Leroy would first point out that little children cannot reproduce. We have to grow to a certain level of maturity before we can begin to reproduce. A second reason is a failure to be “with” someone. Just like we can’t have a child without having another person’s involvement, we also can’t make a disciple if we’re not anywhere near a young believer who wants to grow.

A third reason someone does not make disciples is infirmity. That’s some type of illness that prevents a person from reproducing. In the spiritual life, that equates to sin. My friend above fits into this category – not because of his infirmity, but because of someone else’s.

Sometimes a family member is so sick that a spouse must serve as a caregiver. Being a nurse by training, I am well aware of hundreds of people who can’t leave their home without arranging some type of qualified replacement to care for a loved one.

But more accurately for my friend, sometimes the sin of a family member may “disqualify” someone from ministry – and making disciples IS ministry. The Apostle Paul lists some qualifications of a deacon and elder, which includes being the husband of one wife and having their children under control (1 Timothy 3).

There are times when problems in the home should “override” the Great Commission. Granted, we may expect these problems to be temporary and afterward to be able to begin making disciples again. But, in my opinion, as long as there is discord in the home, it is best to focus on making the home righteous, even at the cost of making disciples.

There are situations when someone may not make disciples. For the reasons given by Leroy Eims, the solution is simple: mature, get close, or get well. But in the case of my friend, he probably can’t do this on his own. So I turn to determine how to come alongside him, in prayer, edification, and encouragement.

What I shouldn’t do is hold him to s standard that he can’t meet. Instead, I walk with him in the struggle and pray that God makes the rough places smooth (Isaiah 40:4).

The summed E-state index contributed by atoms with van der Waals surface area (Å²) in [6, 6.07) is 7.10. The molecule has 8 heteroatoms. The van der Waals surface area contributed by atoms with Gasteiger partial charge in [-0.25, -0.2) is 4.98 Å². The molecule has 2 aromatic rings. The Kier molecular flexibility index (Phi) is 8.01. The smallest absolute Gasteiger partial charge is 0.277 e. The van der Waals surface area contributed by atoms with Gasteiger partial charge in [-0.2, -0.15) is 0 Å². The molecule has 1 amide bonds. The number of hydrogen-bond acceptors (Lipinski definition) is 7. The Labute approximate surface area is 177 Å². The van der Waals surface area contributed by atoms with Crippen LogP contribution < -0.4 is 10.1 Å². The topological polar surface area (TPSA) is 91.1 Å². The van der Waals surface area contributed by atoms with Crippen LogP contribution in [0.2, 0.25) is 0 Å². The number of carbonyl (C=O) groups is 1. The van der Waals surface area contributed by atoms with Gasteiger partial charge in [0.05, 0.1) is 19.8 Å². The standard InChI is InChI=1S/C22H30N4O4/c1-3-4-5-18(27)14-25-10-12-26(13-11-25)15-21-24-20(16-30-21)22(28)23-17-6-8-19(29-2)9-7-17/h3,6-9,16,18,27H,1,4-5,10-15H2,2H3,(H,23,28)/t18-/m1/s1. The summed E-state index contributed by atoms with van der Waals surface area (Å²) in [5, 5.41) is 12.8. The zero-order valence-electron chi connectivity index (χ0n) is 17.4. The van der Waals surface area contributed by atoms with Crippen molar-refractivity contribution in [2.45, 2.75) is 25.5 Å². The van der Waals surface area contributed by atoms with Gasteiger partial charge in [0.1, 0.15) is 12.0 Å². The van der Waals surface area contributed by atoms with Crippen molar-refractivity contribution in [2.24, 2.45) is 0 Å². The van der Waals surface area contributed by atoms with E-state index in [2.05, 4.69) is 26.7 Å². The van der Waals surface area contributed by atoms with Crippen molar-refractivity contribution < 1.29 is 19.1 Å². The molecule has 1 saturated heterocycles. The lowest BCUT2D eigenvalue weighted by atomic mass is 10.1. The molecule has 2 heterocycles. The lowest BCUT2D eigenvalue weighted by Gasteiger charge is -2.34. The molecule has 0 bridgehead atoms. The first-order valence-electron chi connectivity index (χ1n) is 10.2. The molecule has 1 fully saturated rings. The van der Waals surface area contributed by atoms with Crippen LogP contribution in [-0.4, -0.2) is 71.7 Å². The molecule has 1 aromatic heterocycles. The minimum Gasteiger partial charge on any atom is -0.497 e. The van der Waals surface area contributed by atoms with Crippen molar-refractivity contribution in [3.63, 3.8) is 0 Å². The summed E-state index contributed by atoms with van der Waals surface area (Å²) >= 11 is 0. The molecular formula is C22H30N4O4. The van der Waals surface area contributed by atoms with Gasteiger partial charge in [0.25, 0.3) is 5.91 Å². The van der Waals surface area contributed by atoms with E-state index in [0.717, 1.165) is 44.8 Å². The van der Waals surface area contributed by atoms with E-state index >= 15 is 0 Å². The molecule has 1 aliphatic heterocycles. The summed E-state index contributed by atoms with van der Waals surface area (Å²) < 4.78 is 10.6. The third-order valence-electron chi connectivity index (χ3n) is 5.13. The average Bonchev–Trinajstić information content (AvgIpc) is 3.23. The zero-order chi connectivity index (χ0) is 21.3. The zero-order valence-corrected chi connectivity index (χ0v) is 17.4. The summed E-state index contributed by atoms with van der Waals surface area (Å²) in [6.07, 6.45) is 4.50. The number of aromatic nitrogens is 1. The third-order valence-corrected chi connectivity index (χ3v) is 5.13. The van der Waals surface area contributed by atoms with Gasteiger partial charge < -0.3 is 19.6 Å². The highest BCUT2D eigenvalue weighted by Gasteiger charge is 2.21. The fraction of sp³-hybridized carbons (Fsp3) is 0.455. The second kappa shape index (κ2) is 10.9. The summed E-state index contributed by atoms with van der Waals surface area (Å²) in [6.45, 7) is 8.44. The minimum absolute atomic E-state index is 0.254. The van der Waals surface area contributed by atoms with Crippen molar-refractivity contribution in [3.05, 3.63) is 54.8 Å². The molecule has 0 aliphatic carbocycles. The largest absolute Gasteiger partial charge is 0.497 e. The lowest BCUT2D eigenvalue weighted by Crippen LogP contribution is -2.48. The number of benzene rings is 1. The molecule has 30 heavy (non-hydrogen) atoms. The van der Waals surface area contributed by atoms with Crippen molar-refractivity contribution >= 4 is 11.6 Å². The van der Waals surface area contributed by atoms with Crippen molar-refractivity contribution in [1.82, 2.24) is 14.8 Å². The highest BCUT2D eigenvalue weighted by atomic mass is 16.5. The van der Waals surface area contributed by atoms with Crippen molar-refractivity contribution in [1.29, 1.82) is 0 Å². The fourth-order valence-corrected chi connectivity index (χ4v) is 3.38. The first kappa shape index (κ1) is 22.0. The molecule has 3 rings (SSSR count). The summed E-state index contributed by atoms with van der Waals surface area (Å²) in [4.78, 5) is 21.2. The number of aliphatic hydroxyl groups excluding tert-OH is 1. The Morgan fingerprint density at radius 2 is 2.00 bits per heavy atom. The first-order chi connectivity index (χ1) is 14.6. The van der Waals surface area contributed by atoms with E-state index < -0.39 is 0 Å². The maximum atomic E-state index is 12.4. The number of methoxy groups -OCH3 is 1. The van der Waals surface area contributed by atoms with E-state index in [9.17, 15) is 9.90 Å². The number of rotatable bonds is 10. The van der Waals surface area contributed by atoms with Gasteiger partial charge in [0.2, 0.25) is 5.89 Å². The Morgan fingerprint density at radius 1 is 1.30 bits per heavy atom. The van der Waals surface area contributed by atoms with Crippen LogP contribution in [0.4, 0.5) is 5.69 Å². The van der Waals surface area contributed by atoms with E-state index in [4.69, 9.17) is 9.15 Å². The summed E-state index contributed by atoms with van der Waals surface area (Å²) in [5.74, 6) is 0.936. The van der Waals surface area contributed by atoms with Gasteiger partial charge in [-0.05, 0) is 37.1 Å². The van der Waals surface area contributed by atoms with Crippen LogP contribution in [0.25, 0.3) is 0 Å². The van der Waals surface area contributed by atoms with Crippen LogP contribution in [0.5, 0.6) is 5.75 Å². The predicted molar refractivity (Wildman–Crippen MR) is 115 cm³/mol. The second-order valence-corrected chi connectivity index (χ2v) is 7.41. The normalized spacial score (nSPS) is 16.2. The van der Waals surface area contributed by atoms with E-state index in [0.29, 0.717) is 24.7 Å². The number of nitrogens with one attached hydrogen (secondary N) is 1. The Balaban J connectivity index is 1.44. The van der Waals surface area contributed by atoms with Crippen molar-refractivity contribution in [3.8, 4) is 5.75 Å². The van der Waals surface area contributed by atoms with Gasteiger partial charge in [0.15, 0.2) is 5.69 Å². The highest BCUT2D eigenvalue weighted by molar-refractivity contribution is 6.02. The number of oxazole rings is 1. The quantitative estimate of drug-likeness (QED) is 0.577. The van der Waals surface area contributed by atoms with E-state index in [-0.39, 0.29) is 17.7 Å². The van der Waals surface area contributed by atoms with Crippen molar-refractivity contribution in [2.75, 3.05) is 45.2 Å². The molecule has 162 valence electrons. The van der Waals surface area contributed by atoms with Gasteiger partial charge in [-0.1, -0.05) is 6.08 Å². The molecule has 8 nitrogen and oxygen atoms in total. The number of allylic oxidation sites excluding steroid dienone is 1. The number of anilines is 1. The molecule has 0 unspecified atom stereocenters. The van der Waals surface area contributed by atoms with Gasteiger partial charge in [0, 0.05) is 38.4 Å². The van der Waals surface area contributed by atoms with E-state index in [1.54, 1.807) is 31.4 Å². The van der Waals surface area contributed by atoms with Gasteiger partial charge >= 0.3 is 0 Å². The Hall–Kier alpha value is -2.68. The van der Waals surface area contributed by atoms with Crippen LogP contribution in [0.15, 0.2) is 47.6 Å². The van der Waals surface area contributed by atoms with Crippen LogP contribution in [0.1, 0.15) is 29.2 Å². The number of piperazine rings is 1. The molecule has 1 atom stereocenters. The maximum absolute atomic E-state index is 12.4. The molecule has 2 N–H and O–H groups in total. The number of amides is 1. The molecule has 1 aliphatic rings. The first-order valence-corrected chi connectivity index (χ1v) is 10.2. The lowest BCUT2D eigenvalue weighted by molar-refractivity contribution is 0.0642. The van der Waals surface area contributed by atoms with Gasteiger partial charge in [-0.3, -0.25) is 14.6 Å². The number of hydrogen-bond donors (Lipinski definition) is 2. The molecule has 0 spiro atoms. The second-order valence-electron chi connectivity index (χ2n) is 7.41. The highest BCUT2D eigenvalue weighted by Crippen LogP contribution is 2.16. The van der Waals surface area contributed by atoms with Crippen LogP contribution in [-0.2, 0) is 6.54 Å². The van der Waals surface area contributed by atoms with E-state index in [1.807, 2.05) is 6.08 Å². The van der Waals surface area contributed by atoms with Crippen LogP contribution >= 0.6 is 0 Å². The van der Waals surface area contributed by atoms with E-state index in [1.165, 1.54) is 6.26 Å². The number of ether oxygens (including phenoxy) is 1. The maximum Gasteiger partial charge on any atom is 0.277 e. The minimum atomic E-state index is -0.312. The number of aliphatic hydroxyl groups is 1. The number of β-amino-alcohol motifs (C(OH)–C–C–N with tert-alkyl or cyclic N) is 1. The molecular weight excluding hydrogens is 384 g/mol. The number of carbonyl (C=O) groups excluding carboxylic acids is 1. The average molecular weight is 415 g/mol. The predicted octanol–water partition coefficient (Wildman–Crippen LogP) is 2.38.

Photo by Suzy Hazelwood from Pexels

Book Review: Building a Ridiculously Great Marriage

Building a Marriage

I received an electronic copy of Building a Ridiculously Great Marriage: Premarital and Marital Habits, by Gil Stieglitz, and was asked to review it in return. I should start out by saying that I had difficulty reading the ebook as a mobi file or an epub file, that that’s because I generally use a Kindle to read ebooks and Kindle doesn’t like us circumventing their software. That said, I enjoyed the portions that I was able to read.

When I started reading this book, I was cautious about what the writer was proposing: that if you implement all the points of advice he provides, you can have a ridiculously great marriage. Here’s where I was hesitant, and still am: the writer gives fifteen (15) points or actions that you need to take to have the promised great marriage. I thought, who’s got time to implement 15 points. There’s a reason the title contains the word ridiculous!

However, the first point redeems the book (granted I wasn’t able to read everything). The first action is to set up a time, preferably when both husband and wife have arrived at home and spend 30 minutes catching up. When I first read the timeframe (30 minutes), I questioned the writer’s sanity! But he defended the idea well.

His thought is the for over 8 hours, the two of you have been in different worlds; either both working outside the home, or one working outside and the other in the home. By spending time together catching up and asking some key questions, it gives the couple time to re-unite and avoids some conflict. He even talks about how to train children that mom and dad are talking privately, and they cannot interrupt.

Since I read that action point, I have talked with a few guys that I mentor about setting aside a time to re-unite after the workday. I don’t give them a 30-minute idea, just mention taking the amount of time needed to catch up with each other. Two of those guys have implemented the idea and are interested in buying this book (which just came out in October 2019).

Book Review: Be a Disciple, Make a Disciple

Be a Diciple, Make a Disciple book cover

I recently received a free copy of a Bible Study that came out back in April 2019 entitled Be a Disciple, Make a Disciple: A Bible Study by Ellie Littleton, a teacher from Alabama,  and I was asked to provide a review – so here it comes!

All my readers of the Discipling4Life blog know that disciple-making has been a passion for most of my adult life. As a result, I’ve read just about every book about being a disciple and/or making disciples that has ever been printed. Ellie Littleton brings us the latest book or rather a Bible study that is meant for both personal study and group discussion.